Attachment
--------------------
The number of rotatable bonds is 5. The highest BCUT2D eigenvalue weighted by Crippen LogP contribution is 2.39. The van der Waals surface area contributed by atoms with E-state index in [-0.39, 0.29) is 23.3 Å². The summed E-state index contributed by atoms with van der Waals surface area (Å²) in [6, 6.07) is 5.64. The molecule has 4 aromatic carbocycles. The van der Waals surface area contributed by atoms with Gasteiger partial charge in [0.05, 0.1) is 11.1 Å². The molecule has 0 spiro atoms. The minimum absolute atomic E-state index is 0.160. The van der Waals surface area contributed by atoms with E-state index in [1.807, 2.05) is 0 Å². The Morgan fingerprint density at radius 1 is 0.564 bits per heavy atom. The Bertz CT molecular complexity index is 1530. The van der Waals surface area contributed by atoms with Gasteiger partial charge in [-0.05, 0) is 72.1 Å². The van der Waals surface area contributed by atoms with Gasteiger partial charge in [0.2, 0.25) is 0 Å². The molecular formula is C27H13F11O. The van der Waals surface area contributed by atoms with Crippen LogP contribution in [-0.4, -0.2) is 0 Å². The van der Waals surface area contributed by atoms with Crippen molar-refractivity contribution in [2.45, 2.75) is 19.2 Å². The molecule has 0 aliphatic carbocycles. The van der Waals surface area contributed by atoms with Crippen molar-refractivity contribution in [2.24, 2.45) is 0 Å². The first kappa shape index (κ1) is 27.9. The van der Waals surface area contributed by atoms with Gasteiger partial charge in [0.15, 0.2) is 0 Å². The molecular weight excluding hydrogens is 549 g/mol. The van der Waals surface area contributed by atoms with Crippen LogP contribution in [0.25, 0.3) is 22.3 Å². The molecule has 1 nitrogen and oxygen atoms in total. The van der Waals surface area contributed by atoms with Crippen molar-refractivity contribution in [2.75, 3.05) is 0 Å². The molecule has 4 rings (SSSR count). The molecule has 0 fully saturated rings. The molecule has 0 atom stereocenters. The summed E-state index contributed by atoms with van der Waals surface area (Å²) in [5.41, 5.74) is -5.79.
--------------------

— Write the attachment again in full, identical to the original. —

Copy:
The number of rotatable bonds is 5. The highest BCUT2D eigenvalue weighted by Crippen LogP contribution is 2.39. The van der Waals surface area contributed by atoms with E-state index in [-0.39, 0.29) is 23.3 Å². The summed E-state index contributed by atoms with van der Waals surface area (Å²) in [6, 6.07) is 5.64. The molecule has 4 aromatic carbocycles. The van der Waals surface area contributed by atoms with Gasteiger partial charge in [0.05, 0.1) is 11.1 Å². The molecule has 0 spiro atoms. The minimum absolute atomic E-state index is 0.160. The van der Waals surface area contributed by atoms with E-state index in [1.807, 2.05) is 0 Å². The Morgan fingerprint density at radius 1 is 0.564 bits per heavy atom. The Bertz CT molecular complexity index is 1530. The van der Waals surface area contributed by atoms with Gasteiger partial charge in [-0.05, 0) is 72.1 Å². The van der Waals surface area contributed by atoms with Gasteiger partial charge in [0.2, 0.25) is 0 Å². The molecular formula is C27H13F11O. The van der Waals surface area contributed by atoms with Crippen LogP contribution in [-0.4, -0.2) is 0 Å². The van der Waals surface area contributed by atoms with Crippen molar-refractivity contribution in [2.45, 2.75) is 19.2 Å². The molecule has 0 aliphatic carbocycles. The van der Waals surface area contributed by atoms with Crippen molar-refractivity contribution in [2.24, 2.45) is 0 Å². The first kappa shape index (κ1) is 27.9. The van der Waals surface area contributed by atoms with Gasteiger partial charge in [0.15, 0.2) is 0 Å². The molecular weight excluding hydrogens is 549 g/mol. The van der Waals surface area contributed by atoms with Crippen LogP contribution in [0.25, 0.3) is 22.3 Å². The molecule has 1 nitrogen and oxygen atoms in total. The van der Waals surface area contributed by atoms with Crippen molar-refractivity contribution in [2.75, 3.05) is 0 Å². The molecule has 4 rings (SSSR count). The molecule has 0 fully saturated rings. The molecule has 0 atom stereocenters. The summed E-state index contributed by atoms with van der Waals surface area (Å²) in [5.41, 5.74) is -5.79.